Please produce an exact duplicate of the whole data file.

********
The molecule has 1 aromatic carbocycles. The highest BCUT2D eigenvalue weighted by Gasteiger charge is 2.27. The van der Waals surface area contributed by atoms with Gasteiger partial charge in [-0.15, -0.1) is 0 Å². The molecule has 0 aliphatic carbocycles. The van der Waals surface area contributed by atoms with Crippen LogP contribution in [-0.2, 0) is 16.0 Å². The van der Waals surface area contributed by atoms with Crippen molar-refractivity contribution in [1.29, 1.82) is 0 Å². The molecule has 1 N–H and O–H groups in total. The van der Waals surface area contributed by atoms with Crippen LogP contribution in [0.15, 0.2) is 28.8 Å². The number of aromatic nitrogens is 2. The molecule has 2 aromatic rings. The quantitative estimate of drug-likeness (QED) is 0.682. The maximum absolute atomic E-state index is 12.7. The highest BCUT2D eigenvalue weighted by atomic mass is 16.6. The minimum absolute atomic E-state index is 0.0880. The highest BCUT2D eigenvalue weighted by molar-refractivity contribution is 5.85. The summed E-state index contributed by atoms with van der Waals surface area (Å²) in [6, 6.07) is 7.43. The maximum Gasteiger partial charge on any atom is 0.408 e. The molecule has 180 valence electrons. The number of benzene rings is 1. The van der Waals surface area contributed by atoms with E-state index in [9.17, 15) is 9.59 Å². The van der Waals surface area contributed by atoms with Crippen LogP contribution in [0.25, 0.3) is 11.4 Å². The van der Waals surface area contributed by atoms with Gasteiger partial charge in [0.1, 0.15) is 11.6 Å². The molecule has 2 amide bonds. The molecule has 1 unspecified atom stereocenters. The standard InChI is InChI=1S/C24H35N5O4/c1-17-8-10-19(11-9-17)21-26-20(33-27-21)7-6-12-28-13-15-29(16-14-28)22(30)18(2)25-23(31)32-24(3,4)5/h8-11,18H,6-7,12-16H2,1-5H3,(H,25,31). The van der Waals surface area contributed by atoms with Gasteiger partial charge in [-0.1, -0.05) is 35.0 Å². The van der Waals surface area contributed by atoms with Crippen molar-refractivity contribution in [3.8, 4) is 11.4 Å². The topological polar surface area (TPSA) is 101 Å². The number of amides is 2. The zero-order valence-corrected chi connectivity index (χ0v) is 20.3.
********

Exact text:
The molecule has 1 aromatic carbocycles. The highest BCUT2D eigenvalue weighted by Gasteiger charge is 2.27. The van der Waals surface area contributed by atoms with Gasteiger partial charge in [-0.15, -0.1) is 0 Å². The molecule has 0 aliphatic carbocycles. The van der Waals surface area contributed by atoms with Crippen LogP contribution in [-0.2, 0) is 16.0 Å². The van der Waals surface area contributed by atoms with Crippen molar-refractivity contribution in [1.29, 1.82) is 0 Å². The molecule has 1 N–H and O–H groups in total. The van der Waals surface area contributed by atoms with Crippen LogP contribution in [0.15, 0.2) is 28.8 Å². The number of aromatic nitrogens is 2. The molecule has 2 aromatic rings. The quantitative estimate of drug-likeness (QED) is 0.682. The maximum absolute atomic E-state index is 12.7. The highest BCUT2D eigenvalue weighted by atomic mass is 16.6. The minimum absolute atomic E-state index is 0.0880. The highest BCUT2D eigenvalue weighted by molar-refractivity contribution is 5.85. The summed E-state index contributed by atoms with van der Waals surface area (Å²) in [6, 6.07) is 7.43. The maximum Gasteiger partial charge on any atom is 0.408 e. The molecule has 180 valence electrons. The number of benzene rings is 1. The van der Waals surface area contributed by atoms with E-state index in [9.17, 15) is 9.59 Å². The van der Waals surface area contributed by atoms with Crippen LogP contribution in [0.25, 0.3) is 11.4 Å². The van der Waals surface area contributed by atoms with Gasteiger partial charge in [0.1, 0.15) is 11.6 Å². The molecule has 2 amide bonds. The molecule has 1 unspecified atom stereocenters. The standard InChI is InChI=1S/C24H35N5O4/c1-17-8-10-19(11-9-17)21-26-20(33-27-21)7-6-12-28-13-15-29(16-14-28)22(30)18(2)25-23(31)32-24(3,4)5/h8-11,18H,6-7,12-16H2,1-5H3,(H,25,31). The van der Waals surface area contributed by atoms with Gasteiger partial charge in [-0.1, -0.05) is 35.0 Å². The van der Waals surface area contributed by atoms with Crippen molar-refractivity contribution in [3.8, 4) is 11.4 Å². The topological polar surface area (TPSA) is 101 Å². The number of amides is 2. The zero-order valence-corrected chi connectivity index (χ0v) is 20.3.